The next section of the paper describes the agricultural context and background of WUAs in Kyrgyzstan. This is followed by a discussion of the data-collection methods. The results of the study are then presented. Finally, we discuss how our results reveal the ways that exclusion/inclusion, access to information, and choice determine female farmers’ participation in WUAs.
2. Water-User Associations and Agriculture in Kyrgyzstan
The implementation of WUAs in Kyrgyzstan is a part of the wider establishment of similar participatory associations around the world in response to states’ failures in irrigation management. It is argued that participation decreases costs for governments as farmers take on responsibilities, improves farmers’ incentives to manage water productively, and increases efficiency through local management’s quick response to problems or changes [3
]. Neoliberal policies promoted by international donors increased the devolution and democratization of water governance [22
] and sustainable development initiatives also encouraged user participation in natural-resource management [23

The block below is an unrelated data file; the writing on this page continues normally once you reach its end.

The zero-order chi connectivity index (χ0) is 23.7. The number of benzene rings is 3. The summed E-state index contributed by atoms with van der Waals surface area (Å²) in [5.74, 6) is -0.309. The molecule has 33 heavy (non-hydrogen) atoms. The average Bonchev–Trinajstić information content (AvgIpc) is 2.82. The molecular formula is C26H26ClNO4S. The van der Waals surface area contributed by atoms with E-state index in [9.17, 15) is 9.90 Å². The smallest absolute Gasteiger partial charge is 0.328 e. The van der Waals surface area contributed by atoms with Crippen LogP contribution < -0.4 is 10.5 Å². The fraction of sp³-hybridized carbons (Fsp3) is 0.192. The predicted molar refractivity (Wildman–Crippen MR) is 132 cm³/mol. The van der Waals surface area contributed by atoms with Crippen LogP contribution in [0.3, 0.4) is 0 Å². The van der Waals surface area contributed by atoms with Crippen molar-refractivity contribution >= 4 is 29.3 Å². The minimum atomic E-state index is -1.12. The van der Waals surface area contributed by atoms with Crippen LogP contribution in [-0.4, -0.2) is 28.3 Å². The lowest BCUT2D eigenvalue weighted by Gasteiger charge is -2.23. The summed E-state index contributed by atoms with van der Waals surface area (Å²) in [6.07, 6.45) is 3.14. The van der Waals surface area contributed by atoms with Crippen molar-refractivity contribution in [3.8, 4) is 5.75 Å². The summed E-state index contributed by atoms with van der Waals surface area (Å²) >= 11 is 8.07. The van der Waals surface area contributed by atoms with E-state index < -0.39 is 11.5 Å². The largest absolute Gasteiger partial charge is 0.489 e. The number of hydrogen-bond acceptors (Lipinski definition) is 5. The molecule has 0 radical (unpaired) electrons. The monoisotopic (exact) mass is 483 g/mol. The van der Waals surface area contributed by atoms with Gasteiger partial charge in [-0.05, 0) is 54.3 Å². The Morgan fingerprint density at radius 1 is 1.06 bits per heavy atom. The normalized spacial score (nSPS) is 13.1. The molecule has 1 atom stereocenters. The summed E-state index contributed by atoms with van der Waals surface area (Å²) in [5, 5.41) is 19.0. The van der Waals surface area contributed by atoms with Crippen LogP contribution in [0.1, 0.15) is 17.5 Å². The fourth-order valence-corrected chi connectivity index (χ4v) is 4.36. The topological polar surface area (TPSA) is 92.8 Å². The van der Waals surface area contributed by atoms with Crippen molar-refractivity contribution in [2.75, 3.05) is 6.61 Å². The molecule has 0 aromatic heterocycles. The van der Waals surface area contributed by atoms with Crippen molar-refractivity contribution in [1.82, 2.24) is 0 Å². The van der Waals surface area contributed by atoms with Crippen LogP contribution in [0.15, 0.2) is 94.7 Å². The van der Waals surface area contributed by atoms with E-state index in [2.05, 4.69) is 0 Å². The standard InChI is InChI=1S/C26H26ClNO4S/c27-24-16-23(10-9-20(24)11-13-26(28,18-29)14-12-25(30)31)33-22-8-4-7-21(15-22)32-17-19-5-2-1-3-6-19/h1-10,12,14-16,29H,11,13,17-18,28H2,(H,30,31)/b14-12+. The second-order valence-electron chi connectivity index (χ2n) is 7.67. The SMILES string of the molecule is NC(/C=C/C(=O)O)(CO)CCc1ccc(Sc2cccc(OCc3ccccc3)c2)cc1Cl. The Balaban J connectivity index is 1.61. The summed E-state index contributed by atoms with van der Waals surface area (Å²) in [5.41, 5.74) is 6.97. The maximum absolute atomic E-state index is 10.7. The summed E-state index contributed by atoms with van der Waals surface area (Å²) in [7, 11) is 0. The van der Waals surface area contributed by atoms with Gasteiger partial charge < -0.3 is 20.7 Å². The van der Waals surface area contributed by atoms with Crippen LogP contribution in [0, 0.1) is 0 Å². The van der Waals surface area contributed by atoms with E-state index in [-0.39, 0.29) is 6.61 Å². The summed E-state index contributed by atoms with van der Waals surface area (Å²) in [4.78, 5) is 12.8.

]. Thus, irrigation-management transfer (IMT), often in the form of WUAs, has become an increasingly common prescription for addressing issues of infrastructure deterioration, allocation inefficiency, and economic infeasibility in water management.
However, because water management is embedded in social, political and cultural contexts and is not merely technological, the effectiveness of uniform IMT and WUA systems across diverse socio-political contexts has been questioned [24
]. Just as contexts are diverse, so too are the needs and desires of the farmers within these contexts. Thus, it has been argued that the transfer of irrigation management requires not merely improved implementation, but a complete paradigm shift away from assumptions of farmer homogeneity [25
In Central Asia, including in Kyrgyzstan, WUAs were established in the midst of the collapse of the Soviet Union and were a part of the land and water reforms backed by international donors in support of decentralization and privatization policies [26
]. While they were implemented in the 1990s, these associations continue to vary in functionality and capacity. There are cases of improved irrigation timing and fee collection in Central Asia through WUAs, but the efficiency and financial sustainability of some of these associations have been questioned [20
]. Problems that include farmers’ inability or unwillingness to pay water fees, infrastructure deterioration, and lack of institutional and technical support influence the effective functioning of these institutions [20
]. Indeed, farmers’ reluctance to participate in IMT has been documented throughout Asia [25